The Delhi High Court has asked the Delhi government why was former Youth Congress leader Sushil Sharma not released from Tihar jail despite undergoing 25 years of imprisonment in the infamous murder of his wife Naina Sahni which came to be known as the ‘Tandoor murder case’.
A bench of Justices Siddharth Mridul and Sangita Dhingra Sehgal posed the query before the government while hearing Sharma’s plea for release from jail on various grounds, including his “illegal” incarceration despite having spent 25 years in jail exhibiting good conduct.
“The life and liberty of any individual is of paramount consideration and therefore the matter is urgent in nature. We need to know how and why you can keep someone in custody indefinitely,” the bench remarked as it asked the Delhi government to place before it the original record of the Sentence Review Board which had rejected Sharma’s plea for pre-mature release.
“The principal Secretary (Home), GNCTD as well as the law secretary are requested to remain present before this court on the next date of hearing to assist this court in determination of these proceedings,” the bench ordered while listing the matter for December 18.
The 56-year-old leader has moved high court through advocate Amit Sahni by way of a habeas corpus petition wherein he stated that he has completed maximum prescribed period, i.e., 25 years of incarceration and therefore, his continued imprisonment is illegal.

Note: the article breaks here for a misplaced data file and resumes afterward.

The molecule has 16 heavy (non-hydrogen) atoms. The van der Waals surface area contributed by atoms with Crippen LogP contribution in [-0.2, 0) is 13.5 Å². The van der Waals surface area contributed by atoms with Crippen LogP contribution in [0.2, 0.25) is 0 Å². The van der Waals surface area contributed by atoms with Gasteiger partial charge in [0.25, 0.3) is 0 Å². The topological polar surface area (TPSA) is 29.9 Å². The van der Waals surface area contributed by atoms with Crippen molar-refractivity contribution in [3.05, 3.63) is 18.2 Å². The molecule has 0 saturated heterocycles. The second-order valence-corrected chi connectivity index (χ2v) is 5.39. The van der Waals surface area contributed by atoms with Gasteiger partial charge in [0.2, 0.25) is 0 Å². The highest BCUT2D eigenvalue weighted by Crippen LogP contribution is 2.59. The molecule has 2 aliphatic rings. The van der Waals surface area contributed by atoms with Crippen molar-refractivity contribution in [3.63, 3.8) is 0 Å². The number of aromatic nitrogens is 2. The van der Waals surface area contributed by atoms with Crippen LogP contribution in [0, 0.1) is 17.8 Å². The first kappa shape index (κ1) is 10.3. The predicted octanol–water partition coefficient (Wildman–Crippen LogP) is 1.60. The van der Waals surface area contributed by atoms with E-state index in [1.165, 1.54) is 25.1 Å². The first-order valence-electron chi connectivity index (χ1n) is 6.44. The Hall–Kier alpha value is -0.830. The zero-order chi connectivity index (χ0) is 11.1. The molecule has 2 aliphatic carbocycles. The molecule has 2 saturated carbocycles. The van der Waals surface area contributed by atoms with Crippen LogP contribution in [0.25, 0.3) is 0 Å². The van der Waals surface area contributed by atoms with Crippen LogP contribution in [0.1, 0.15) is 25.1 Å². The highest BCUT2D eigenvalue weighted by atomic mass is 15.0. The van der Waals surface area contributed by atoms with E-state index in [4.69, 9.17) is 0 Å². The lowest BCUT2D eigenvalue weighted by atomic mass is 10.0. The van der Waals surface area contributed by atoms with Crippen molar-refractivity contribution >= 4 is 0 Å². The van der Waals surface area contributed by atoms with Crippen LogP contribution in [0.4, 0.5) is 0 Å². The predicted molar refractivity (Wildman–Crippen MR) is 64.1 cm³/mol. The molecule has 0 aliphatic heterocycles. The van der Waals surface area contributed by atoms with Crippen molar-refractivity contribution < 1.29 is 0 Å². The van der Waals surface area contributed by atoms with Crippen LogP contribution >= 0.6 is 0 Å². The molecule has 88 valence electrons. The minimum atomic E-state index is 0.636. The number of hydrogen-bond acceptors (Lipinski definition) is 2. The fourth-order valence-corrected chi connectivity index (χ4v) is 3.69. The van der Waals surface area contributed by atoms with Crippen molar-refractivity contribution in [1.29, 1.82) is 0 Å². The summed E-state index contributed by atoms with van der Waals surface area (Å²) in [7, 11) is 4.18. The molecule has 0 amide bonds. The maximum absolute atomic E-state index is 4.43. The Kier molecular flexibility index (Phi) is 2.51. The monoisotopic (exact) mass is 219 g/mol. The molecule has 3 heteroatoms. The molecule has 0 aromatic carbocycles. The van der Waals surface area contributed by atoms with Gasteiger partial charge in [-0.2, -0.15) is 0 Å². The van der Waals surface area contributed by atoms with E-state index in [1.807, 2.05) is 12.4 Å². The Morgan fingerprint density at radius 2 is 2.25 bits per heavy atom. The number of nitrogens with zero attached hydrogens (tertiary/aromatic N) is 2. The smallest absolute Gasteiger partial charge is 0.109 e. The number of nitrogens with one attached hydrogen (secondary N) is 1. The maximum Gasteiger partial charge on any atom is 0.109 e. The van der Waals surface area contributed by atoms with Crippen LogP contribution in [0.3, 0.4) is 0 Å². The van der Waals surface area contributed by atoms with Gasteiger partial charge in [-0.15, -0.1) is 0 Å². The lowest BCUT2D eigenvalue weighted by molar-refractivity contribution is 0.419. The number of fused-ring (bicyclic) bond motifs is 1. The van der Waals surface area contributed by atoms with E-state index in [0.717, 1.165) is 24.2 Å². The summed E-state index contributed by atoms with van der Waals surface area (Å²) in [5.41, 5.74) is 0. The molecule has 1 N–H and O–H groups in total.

Sahni also submitted that the “conduct of the petitioner throughout incarceration is satisfactory. The Petitioner never misused the concession of bail/parole/furlough granted to him on various occasions. No Complaint of whatever nature, was received against the Petitioner throughout his incarceration”.
In 1995, Sharma was found guilty of murdering his wife Naina as he did not approve of her friendship with a particular male friend. He had chopped her into pieces and then tried to burn them in a clay oven (tandoor) at a restaurant.
He was sentenced to death but in 2013, the Supreme Court commuted it to life due to his clean antecedents.
Sahni told the court that Sharma has already undergone the maximum prescribed sentence as mandated in SRB Order.
He said the order governing premature release of the convicts categorises lifers in two groups—those convicted for single offence and the others convicted for more heinous offences.
It was submitted that Sharma’s case fell in first category and he should have been released after completion of 20 years and even if his case is considered to be under heinous category, the custody should not have exceeded 25 years.
Sahni had recently moved court seeking directions to ensure that the SRB considers the cases for pre-mature release in all fairness.